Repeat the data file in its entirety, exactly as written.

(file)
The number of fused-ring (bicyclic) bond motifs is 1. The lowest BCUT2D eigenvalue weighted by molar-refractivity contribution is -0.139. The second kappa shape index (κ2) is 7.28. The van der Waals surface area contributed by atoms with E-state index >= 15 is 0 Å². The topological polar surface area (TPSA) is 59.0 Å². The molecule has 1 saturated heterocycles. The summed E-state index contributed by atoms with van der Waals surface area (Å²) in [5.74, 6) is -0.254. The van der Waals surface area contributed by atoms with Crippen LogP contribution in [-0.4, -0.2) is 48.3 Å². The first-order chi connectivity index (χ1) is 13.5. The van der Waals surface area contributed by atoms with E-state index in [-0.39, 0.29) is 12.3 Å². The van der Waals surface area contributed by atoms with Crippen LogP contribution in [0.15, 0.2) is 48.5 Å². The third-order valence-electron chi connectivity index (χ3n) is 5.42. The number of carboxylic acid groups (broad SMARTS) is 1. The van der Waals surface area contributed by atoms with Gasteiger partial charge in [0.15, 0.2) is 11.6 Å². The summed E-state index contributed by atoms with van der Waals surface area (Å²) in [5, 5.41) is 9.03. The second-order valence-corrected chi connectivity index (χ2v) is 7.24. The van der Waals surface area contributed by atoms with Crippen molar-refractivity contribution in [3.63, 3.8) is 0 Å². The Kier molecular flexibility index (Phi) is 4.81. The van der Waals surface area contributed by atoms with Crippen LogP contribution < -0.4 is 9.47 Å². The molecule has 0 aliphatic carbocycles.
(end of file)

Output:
The number of fused-ring (bicyclic) bond motifs is 1. The lowest BCUT2D eigenvalue weighted by molar-refractivity contribution is -0.139. The second kappa shape index (κ2) is 7.28. The van der Waals surface area contributed by atoms with E-state index >= 15 is 0 Å². The topological polar surface area (TPSA) is 59.0 Å². The molecule has 1 saturated heterocycles. The summed E-state index contributed by atoms with van der Waals surface area (Å²) in [5.74, 6) is -0.254. The van der Waals surface area contributed by atoms with Crippen LogP contribution in [-0.4, -0.2) is 48.3 Å². The first-order chi connectivity index (χ1) is 13.5. The van der Waals surface area contributed by atoms with E-state index in [-0.39, 0.29) is 12.3 Å². The van der Waals surface area contributed by atoms with Crippen LogP contribution in [0.15, 0.2) is 48.5 Å². The third-order valence-electron chi connectivity index (χ3n) is 5.42. The number of carboxylic acid groups (broad SMARTS) is 1. The van der Waals surface area contributed by atoms with Gasteiger partial charge in [0.15, 0.2) is 11.6 Å². The summed E-state index contributed by atoms with van der Waals surface area (Å²) in [5, 5.41) is 9.03. The second-order valence-corrected chi connectivity index (χ2v) is 7.24. The van der Waals surface area contributed by atoms with Crippen molar-refractivity contribution in [3.63, 3.8) is 0 Å². The Kier molecular flexibility index (Phi) is 4.81. The van der Waals surface area contributed by atoms with Crippen LogP contribution < -0.4 is 9.47 Å². The molecule has 0 aliphatic carbocycles.